The unlocking of the pallet for moving out of the station is simply a reversal of the linear motor which unlocks the extruded sections of the pallet by relieving the pressure of the extruded sections against the frame rails and extracting the stud from the stud bolt and the connector parts of the docking means from each other thereby leaving the pallet free for movement.
While a preferred embodiment has been shown and described, it will be understood that there is no intent to limit the invention by such disclosure but, rather, it is intended to cover all modification in alternate construction falling within the spirit and scope of the invention as defined in the attached claims.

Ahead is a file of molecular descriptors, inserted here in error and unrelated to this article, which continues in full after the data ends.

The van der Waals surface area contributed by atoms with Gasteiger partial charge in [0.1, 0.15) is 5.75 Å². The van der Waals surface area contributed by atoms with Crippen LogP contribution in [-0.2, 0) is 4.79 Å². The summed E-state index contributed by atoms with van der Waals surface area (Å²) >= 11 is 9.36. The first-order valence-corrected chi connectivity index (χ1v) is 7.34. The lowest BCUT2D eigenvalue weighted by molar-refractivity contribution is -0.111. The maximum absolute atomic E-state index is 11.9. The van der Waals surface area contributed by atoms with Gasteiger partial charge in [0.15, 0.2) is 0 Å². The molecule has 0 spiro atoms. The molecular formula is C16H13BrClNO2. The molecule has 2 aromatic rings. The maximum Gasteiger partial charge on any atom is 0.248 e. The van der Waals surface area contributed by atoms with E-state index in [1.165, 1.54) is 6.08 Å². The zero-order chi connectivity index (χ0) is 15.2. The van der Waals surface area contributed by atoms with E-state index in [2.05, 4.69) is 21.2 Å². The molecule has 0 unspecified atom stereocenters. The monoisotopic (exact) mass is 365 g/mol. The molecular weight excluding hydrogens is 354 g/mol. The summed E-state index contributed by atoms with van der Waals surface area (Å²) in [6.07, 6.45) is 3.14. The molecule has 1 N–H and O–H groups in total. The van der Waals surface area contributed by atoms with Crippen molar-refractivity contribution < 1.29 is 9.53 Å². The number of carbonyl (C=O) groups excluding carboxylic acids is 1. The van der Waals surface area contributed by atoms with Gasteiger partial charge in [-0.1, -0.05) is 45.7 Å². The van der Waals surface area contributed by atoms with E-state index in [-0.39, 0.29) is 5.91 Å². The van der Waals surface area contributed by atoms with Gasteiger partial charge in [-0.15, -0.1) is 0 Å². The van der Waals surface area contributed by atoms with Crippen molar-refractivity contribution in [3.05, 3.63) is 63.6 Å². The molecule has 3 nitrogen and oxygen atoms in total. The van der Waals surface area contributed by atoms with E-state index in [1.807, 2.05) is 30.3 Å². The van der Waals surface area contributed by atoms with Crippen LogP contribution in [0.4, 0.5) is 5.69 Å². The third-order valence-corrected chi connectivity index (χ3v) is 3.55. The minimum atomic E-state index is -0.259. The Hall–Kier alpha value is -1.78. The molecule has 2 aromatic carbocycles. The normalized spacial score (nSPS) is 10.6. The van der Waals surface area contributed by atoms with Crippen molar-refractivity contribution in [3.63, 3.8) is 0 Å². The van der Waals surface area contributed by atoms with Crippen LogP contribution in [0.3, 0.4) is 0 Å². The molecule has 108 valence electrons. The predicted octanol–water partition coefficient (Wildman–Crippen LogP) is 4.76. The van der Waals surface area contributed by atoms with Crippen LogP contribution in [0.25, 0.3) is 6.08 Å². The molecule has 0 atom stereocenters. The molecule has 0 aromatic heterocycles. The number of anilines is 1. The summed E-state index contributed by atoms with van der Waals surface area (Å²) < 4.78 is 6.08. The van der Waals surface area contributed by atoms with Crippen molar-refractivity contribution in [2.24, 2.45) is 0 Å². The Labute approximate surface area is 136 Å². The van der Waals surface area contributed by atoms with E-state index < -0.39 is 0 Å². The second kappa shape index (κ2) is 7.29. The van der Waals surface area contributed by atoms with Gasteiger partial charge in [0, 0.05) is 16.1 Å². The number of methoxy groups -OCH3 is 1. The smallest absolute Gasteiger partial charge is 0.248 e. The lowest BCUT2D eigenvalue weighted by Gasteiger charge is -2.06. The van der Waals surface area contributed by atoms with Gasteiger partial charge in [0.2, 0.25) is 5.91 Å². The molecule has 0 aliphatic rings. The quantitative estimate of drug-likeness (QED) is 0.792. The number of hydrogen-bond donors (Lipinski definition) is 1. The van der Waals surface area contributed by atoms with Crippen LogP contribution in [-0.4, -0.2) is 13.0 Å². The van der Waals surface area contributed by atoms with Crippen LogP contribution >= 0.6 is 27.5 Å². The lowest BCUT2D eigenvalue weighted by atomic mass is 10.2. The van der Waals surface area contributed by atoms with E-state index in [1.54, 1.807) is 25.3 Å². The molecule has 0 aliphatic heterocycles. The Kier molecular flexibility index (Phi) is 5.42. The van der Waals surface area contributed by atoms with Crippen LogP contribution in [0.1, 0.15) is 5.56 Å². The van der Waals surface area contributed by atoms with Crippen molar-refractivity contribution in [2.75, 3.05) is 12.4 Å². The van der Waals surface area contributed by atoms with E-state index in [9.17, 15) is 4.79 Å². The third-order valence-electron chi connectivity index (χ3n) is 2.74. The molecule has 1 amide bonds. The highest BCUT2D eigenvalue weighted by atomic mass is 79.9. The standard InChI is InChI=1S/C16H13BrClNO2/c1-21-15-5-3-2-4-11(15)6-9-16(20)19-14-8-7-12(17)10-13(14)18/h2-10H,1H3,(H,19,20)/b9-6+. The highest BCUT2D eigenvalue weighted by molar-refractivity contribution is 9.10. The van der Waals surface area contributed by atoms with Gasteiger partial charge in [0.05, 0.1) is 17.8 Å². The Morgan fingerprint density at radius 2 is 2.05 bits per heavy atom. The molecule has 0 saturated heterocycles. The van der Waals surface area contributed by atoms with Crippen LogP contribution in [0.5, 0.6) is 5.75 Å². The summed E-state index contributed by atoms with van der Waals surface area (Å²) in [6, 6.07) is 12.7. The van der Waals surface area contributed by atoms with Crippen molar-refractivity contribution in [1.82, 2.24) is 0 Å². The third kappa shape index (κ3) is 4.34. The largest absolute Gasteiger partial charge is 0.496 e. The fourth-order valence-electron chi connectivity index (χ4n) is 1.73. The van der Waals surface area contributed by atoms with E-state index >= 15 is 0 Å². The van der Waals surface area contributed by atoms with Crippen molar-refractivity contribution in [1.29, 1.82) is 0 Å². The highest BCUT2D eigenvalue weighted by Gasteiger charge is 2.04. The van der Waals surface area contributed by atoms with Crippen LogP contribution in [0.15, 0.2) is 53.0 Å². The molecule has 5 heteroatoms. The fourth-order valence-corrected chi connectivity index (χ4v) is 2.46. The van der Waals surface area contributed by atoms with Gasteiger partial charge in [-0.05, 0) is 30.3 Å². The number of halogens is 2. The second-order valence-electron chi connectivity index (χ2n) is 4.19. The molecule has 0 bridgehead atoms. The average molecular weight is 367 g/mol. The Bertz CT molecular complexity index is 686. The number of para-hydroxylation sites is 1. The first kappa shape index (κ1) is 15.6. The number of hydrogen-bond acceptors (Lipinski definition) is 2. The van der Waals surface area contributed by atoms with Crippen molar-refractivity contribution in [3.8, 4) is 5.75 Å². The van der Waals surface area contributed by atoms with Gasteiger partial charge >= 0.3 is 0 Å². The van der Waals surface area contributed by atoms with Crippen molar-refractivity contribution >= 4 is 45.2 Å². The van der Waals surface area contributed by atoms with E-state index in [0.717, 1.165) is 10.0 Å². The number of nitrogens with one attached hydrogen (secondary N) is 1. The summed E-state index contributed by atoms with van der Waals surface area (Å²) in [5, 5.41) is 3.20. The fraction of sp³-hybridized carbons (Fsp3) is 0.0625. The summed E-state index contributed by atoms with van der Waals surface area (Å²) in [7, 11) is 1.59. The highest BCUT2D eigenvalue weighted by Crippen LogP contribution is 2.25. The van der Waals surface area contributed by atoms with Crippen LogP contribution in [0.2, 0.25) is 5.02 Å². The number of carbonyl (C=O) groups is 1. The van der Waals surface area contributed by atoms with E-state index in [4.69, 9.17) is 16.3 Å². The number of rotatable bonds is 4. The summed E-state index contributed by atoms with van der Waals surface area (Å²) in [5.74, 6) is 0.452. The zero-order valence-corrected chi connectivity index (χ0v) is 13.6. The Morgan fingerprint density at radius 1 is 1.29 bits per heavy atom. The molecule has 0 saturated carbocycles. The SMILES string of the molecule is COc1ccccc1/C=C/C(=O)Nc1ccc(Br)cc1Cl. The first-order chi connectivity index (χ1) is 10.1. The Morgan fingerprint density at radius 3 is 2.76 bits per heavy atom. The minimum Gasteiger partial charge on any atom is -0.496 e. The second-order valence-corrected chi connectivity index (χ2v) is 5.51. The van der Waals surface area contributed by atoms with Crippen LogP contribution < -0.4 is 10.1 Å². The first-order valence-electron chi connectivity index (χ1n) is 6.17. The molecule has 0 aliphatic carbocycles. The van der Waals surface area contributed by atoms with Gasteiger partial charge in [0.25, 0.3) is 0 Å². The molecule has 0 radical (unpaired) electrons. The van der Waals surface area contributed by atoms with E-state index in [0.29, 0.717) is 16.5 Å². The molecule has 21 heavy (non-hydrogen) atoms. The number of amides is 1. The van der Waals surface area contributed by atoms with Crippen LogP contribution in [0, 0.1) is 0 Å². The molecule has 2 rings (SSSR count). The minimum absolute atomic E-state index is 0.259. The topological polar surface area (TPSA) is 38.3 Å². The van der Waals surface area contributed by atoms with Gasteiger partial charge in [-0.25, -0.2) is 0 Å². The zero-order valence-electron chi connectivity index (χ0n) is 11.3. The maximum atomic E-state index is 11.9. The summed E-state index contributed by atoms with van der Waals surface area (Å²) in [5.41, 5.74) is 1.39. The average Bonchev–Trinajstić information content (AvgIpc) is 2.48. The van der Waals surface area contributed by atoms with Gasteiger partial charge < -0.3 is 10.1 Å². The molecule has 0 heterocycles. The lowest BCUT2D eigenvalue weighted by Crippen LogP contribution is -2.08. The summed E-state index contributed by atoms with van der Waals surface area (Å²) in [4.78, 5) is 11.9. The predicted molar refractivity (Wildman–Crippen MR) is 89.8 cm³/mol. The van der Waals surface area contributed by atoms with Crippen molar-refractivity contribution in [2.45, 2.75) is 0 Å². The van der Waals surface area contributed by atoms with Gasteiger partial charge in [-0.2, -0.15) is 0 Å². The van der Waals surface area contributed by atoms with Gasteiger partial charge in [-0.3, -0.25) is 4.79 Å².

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|International Classification||B23Q7/14, B23Q1/00, B23Q16/00|
|Cooperative Classification||B23Q1/0063, B23Q16/00, B23Q1/0009|
|European Classification||B23Q1/00B, B23Q16/00, B23Q1/00D|
|Aug 17, 1984||AS||Assignment|
Owner name: INTERNATIONAL BUSINESS MACHINES CORPORATION ARMONK
Free format text: ASSIGNMENT OF ASSIGNORS INTEREST.;ASSIGNOR:LYCKE, ANDERS H.;REEL/FRAME:004314/0641
Effective date: 19840813
Owner name: INTERNATIONAL BUSINESS MACHINES CORPORATION A CORP
Free format text: ASSIGNMENT OF ASSIGNORS INTEREST;ASSIGNOR:LYCKE, ANDERS H.;REEL/FRAME:004314/0641
Effective date: 19840813
|Jul 27, 1990||FPAY||Fee payment|
Year of fee payment: 4
|Dec 13, 1994||REMI||Maintenance fee reminder mailed|
|May 7, 1995||LAPS||Lapse for failure to pay maintenance fees|
|Jul 18, 1995||FP||Expired due to failure to pay maintenance fee|
Effective date: 19950510